Unfair contract will not save the media industry!

Unfair contract will not save the media industry!

CEPIC member BLF, together with three other organizations (Photographers’ trade association, Illustrators’ trade association and journalists trade association) got the following article published in a media branch magazine:http://www.dagensmedia.se/experter/debatt/oskaliga-avtal-raddar-inte-mediebranschen-6247598

We provide the English translation below.

Unfair contract will not save the media industry

Svenska Tecknare – Swedish illustrators
Svenska Fotografers förbund – Swedish Photographer’s assosiation
Journalistförbundet – Journalist’s union

DEBATE. Hiring freelancers is to enter into a business agreement. Such an agreement must be entered into with respect, write the representatives of four trade associations representing freelancers.

The structural change in the media industry requires new solutions. One is that media companies are increasingly using the freelancer – self-employed workers who perform work in place of the employees. The problem is that the conditions for freelancers have significantly deteriorated.

Our four organizations represent freelance reporters, photographers and illustrators …Hiring a freelancer is to enter into a business agreement and such must be concluded with respect. Modern business agreements can not build on the stronger party seeking to impose unfair terms to the the weaker one.

Photo: Stefan Berg/ IBL
Photo: Stefan Berg/ IBL

What the media companies are increasingly doing is encouraging their freelance employees to buy out their copyright in perpetuity. Not infrequently, these unreasonable conditions are enforced  by threatening the freelancers by that they will not get more contracts if they do not agree to the terms of the new contract.

The new agreement will replace all previous agreements between the parties and the works may be republished unlimited times in all media channels, the Group has and also leased to outside companies. Aller Media, LRF Media and Bonnier Magazines are examples of media companies that recently launched variations on these agreements.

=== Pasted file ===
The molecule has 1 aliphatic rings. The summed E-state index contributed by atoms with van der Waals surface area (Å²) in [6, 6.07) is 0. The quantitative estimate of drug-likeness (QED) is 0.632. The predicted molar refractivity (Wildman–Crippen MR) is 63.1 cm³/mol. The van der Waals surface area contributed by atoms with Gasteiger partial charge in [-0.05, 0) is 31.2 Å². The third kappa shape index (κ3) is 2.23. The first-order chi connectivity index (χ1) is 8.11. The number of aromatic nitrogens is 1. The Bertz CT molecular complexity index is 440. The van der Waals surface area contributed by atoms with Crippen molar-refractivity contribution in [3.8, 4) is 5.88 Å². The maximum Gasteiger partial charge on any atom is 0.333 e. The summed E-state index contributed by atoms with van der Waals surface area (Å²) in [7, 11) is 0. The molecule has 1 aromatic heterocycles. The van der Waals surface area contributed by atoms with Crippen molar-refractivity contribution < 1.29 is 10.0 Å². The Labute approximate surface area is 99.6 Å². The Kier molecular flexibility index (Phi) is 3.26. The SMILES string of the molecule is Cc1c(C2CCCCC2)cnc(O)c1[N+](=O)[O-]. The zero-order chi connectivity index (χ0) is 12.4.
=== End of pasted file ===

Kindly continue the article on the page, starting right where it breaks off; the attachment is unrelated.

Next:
Freelancers have rarely or never the opportunity to negotiate terms that deviate from these standard contracts.

The trend is clear. Media companies want to have the freedom to hire freelancers, especially in comparison with hiring staff, but also limit their ability, as independent traders, to make money on their material. They want flexibility and control. In other words, the media companies want to have your cake and still eat it.

On top of this, the freelance ‘ground’ fees have not risen for many years in large parts of the media industry, therefore de facto decreased. We ask ourselves how media companies think that anyone should be able to support themselves by providing them with qualified materials.

Development is not just a problem for the individual entrepreneur’s opportunity to make a living. The unfair contracts also mean greater uncertainty for the private or public persons presenting themselves for example, an interview or a report in any of media titles. Maybe it’s about a person who set up thanks to a long and trusting relationship with a particular freelancer and a certain newspaper. There can now be no assurance that the photographed, stood or persons interviewed do not show up in other titles within the same group or indeed in quite another context.

Media companies unfair contracts destroy relationships – both with their own freelance employees and those people corporate magazines talk about.

This is not fair. We have set a new standard for how contracts are written between media companies and freelancers – a standard that enables business development for both media companies and their freelance employees. How the material will be used must be carefully specified and temporally limited. The copyright assignment should be priced. The fees must be reasonable in relation to the cost of the work involved.

The copyright ought to be a common issue for our organizations and media companies. To protect copyright and prosecuting copyright infringement is of course in the interest of media companies. But it is hard to see how any joint struggle on this issue can be possible as long as companies persist in presenting draft contract where the value of the copyright assignment amounts to nothing.

As regards the fees there is still a widespread ignorance among the industry’s clients on their own business conditions. One tool that can help companies set the right fee is a freelance Journalist calculator, where a fee may be derived from an imaginary starting salary taking into account all costs involved in running their own business. We also believe that the model of collective agreements for the self-employed, negotiated by freelance DEVICES and media companies and organizations, is a possible way to come to create order and a better balance between the parties in the media industry.

Our four organizations work persistently, together and individually, to improve conditions for media industry freelancers – the price lists and remuneration recommendations, through collective agreements and individual legal support, as well as through advocacy and direct contacts with companies. That we are in a radically changed media landscape is equally clear to us and our members who of the operators. But the modern media landscape also requires modern contractual relationships – not old-fashioned claim to power.